Addis Ababa — Ethiopia and Britain vowed to jointly exert more support to ensure durable peace and stability in the volatile Horn of Africa's region after a meeting between the United Kingdom's Deputy Prime Minister, Nick Clegg and Ethiopian Prime Minister, Hailemariam Dessalegn, on Friday in the Ethiopian capital, Addis Ababa.
According to government sources, the two sides discussed ways they could aid the ongoing efforts to improving relations between Sudan and South Sudan, stressing a need for Juba and Khartoum to resolve all the remaining issues outstanding from the South's independence and establish friendly relations to bring development to their peoples.
A year after landlocked South Sudan proclaimed independence in July 2011 taking with it 75% of Sudan's oil resources, the newest nation halted oil production over a transit fee dispute with Sudan. Although the two neighbours last September managed to resolve the deadlock over transit fees, oil production remains pending due to border and security issues.
With regard to Somalia, the Ethiopian premier said that Addis Ababa and London have reached agreement to work jointly towards enabling last year's London Conference on Somalia to contribute share in ensuring peace and stability in the Horn.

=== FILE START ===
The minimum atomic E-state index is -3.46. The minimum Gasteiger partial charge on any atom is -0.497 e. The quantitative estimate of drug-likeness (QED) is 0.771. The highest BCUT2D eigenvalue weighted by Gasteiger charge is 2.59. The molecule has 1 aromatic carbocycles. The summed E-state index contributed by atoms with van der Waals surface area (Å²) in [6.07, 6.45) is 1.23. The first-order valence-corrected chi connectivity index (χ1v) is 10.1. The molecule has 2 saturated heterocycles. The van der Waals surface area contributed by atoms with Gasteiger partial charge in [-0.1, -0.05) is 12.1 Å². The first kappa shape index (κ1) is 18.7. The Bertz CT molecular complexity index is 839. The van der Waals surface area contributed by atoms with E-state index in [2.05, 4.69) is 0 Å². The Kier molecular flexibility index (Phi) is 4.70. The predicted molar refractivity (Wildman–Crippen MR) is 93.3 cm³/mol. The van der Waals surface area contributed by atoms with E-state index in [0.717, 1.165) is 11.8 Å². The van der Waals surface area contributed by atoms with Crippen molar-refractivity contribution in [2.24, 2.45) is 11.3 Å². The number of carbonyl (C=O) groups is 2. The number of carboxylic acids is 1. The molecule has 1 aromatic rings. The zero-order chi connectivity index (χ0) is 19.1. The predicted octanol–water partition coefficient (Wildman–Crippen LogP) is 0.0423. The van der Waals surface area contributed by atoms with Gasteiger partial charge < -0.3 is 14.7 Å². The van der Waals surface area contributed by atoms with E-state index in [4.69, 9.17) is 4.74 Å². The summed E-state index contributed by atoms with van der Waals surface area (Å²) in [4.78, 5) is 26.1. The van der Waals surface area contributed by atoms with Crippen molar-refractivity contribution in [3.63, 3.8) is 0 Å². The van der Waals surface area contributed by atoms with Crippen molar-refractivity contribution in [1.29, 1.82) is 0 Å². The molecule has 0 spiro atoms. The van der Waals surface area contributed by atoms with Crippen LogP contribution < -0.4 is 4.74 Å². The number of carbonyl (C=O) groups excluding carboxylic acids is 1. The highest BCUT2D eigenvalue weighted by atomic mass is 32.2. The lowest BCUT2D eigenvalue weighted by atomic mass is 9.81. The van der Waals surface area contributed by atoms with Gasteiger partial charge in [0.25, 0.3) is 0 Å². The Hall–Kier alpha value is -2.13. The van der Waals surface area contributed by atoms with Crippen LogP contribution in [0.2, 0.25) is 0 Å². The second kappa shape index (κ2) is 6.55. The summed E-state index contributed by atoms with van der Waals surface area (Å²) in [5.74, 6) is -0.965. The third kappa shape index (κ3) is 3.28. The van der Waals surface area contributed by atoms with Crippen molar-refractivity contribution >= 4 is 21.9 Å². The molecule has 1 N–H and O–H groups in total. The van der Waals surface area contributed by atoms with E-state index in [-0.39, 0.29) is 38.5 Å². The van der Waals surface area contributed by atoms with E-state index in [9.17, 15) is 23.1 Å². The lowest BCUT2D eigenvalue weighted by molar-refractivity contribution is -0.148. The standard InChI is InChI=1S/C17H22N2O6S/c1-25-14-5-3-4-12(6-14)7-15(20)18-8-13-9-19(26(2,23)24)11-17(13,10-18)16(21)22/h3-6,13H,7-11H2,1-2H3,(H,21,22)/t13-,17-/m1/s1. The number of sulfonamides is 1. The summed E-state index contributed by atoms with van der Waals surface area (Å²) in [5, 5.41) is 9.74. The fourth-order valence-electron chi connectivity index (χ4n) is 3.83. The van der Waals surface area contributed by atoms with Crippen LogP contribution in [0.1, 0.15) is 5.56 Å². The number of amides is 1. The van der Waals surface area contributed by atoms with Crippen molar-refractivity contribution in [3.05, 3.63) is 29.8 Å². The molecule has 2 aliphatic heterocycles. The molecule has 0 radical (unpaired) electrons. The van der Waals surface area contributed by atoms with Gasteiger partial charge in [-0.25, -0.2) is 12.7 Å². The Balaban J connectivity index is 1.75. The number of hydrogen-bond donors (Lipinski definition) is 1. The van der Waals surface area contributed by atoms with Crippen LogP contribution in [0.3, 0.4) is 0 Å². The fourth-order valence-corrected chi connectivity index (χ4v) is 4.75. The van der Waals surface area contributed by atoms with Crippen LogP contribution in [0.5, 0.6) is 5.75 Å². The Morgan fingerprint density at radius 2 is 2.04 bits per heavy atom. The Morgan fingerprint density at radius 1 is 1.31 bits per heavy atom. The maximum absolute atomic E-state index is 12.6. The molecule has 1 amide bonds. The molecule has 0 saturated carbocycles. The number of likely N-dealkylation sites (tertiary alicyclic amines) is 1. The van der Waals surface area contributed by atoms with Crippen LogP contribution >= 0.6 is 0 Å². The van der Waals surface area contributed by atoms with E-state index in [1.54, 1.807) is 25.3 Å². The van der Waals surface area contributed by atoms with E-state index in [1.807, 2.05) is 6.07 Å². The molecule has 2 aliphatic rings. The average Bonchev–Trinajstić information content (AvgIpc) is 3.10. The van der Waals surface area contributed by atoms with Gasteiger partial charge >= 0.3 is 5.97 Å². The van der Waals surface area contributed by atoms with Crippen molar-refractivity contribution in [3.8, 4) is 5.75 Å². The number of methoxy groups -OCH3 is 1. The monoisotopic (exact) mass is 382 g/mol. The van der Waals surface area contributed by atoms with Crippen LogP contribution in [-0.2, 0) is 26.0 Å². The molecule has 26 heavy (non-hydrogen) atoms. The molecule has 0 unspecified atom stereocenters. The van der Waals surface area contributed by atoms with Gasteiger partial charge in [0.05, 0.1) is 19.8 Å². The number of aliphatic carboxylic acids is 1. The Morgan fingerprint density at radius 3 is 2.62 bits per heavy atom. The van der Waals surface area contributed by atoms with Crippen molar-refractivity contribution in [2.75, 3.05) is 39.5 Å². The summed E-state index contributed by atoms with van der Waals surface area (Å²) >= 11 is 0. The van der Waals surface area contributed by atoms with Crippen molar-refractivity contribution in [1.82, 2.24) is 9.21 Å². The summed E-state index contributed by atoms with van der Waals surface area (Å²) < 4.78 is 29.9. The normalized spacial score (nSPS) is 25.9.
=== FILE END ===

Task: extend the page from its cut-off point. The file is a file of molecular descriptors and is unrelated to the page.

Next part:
With Ethiopia, being the current chair of the African Union (AU) and Britain as the current president of the G-8, the two countries said they will work together on building democracy, improving human rights affairs as well as on socio-economic and political affairs in the Horn of Africa.
Clegg has also held discussions with Ethiopia's Foreign Minister, Tedros Adhanom, on a number of common concerns. "We had a very candid discussion, very honest one and very fruitful. And we hope this will take our partnership even to a higher level," Tedros told local journalists.
After the meeting, Clegg described the meeting as "positive" and said it covered a number of issues. "We also talked about the importance of working together to enhance commercial opportunities."